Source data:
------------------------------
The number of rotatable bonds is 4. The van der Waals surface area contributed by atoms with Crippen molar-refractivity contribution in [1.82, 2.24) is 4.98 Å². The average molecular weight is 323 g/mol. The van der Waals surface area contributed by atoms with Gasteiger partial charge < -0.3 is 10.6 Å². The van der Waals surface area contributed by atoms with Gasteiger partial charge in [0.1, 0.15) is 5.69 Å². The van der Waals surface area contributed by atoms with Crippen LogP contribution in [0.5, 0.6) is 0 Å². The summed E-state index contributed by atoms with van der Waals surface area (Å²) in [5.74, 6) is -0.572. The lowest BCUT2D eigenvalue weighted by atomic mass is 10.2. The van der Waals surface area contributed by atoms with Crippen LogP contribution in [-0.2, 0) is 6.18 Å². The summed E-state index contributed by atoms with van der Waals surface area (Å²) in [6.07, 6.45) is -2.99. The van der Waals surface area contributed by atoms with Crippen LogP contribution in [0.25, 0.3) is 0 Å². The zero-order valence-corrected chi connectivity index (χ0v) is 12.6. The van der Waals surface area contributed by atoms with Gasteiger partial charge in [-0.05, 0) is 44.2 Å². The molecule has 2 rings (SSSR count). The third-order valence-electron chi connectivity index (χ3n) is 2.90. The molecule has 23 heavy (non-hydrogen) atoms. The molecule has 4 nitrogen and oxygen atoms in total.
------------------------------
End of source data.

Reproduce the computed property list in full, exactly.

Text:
The number of rotatable bonds is 4. The van der Waals surface area contributed by atoms with Crippen molar-refractivity contribution in [1.82, 2.24) is 4.98 Å². The average molecular weight is 323 g/mol. The van der Waals surface area contributed by atoms with Gasteiger partial charge < -0.3 is 10.6 Å². The van der Waals surface area contributed by atoms with Gasteiger partial charge in [0.1, 0.15) is 5.69 Å². The van der Waals surface area contributed by atoms with Crippen LogP contribution in [0.5, 0.6) is 0 Å². The summed E-state index contributed by atoms with van der Waals surface area (Å²) in [5.74, 6) is -0.572. The lowest BCUT2D eigenvalue weighted by atomic mass is 10.2. The van der Waals surface area contributed by atoms with Crippen LogP contribution in [-0.2, 0) is 6.18 Å². The summed E-state index contributed by atoms with van der Waals surface area (Å²) in [6.07, 6.45) is -2.99. The van der Waals surface area contributed by atoms with Crippen LogP contribution in [0.25, 0.3) is 0 Å². The zero-order valence-corrected chi connectivity index (χ0v) is 12.6. The van der Waals surface area contributed by atoms with Gasteiger partial charge in [-0.05, 0) is 44.2 Å². The molecule has 2 rings (SSSR count). The third-order valence-electron chi connectivity index (χ3n) is 2.90. The molecule has 23 heavy (non-hydrogen) atoms. The molecule has 4 nitrogen and oxygen atoms in total.